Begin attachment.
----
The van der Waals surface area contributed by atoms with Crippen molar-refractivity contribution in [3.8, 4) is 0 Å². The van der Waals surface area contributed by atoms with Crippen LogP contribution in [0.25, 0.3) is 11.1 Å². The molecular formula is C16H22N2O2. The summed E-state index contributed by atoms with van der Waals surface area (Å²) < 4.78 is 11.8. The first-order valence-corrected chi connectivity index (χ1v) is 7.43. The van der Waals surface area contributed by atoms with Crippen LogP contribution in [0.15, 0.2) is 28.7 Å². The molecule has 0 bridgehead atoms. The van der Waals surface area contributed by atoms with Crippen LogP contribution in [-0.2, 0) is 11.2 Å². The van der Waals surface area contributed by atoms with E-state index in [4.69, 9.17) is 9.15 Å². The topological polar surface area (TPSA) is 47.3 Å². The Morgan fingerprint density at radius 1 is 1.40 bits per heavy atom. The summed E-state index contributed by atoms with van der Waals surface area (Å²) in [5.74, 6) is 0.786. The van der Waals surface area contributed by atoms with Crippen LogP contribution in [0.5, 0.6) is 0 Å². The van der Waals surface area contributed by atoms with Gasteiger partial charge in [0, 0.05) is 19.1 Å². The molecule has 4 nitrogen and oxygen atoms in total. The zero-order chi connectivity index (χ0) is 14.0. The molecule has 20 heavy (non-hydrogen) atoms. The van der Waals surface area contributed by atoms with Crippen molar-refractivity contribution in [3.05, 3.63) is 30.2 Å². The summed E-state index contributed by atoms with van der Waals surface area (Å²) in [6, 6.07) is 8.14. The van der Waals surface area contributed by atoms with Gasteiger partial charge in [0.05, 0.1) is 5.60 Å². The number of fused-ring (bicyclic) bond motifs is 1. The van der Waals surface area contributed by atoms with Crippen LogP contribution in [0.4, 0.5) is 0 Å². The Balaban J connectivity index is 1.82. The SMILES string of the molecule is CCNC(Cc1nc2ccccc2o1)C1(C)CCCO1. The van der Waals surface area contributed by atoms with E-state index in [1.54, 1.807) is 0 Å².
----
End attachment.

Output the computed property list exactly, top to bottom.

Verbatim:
The van der Waals surface area contributed by atoms with Crippen molar-refractivity contribution in [3.8, 4) is 0 Å². The van der Waals surface area contributed by atoms with Crippen LogP contribution in [0.25, 0.3) is 11.1 Å². The molecular formula is C16H22N2O2. The summed E-state index contributed by atoms with van der Waals surface area (Å²) < 4.78 is 11.8. The first-order valence-corrected chi connectivity index (χ1v) is 7.43. The van der Waals surface area contributed by atoms with Crippen LogP contribution in [0.15, 0.2) is 28.7 Å². The molecule has 0 bridgehead atoms. The van der Waals surface area contributed by atoms with Crippen LogP contribution in [-0.2, 0) is 11.2 Å². The van der Waals surface area contributed by atoms with E-state index in [4.69, 9.17) is 9.15 Å². The topological polar surface area (TPSA) is 47.3 Å². The Morgan fingerprint density at radius 1 is 1.40 bits per heavy atom. The summed E-state index contributed by atoms with van der Waals surface area (Å²) in [5.74, 6) is 0.786. The van der Waals surface area contributed by atoms with Crippen LogP contribution in [0.5, 0.6) is 0 Å². The van der Waals surface area contributed by atoms with Gasteiger partial charge in [0, 0.05) is 19.1 Å². The molecule has 4 nitrogen and oxygen atoms in total. The zero-order chi connectivity index (χ0) is 14.0. The molecule has 20 heavy (non-hydrogen) atoms. The van der Waals surface area contributed by atoms with Crippen molar-refractivity contribution in [3.05, 3.63) is 30.2 Å². The summed E-state index contributed by atoms with van der Waals surface area (Å²) in [6, 6.07) is 8.14. The van der Waals surface area contributed by atoms with Gasteiger partial charge in [0.05, 0.1) is 5.60 Å². The number of fused-ring (bicyclic) bond motifs is 1. The van der Waals surface area contributed by atoms with Crippen LogP contribution in [0.4, 0.5) is 0 Å². The Balaban J connectivity index is 1.82. The SMILES string of the molecule is CCNC(Cc1nc2ccccc2o1)C1(C)CCCO1. The van der Waals surface area contributed by atoms with E-state index in [1.54, 1.807) is 0 Å².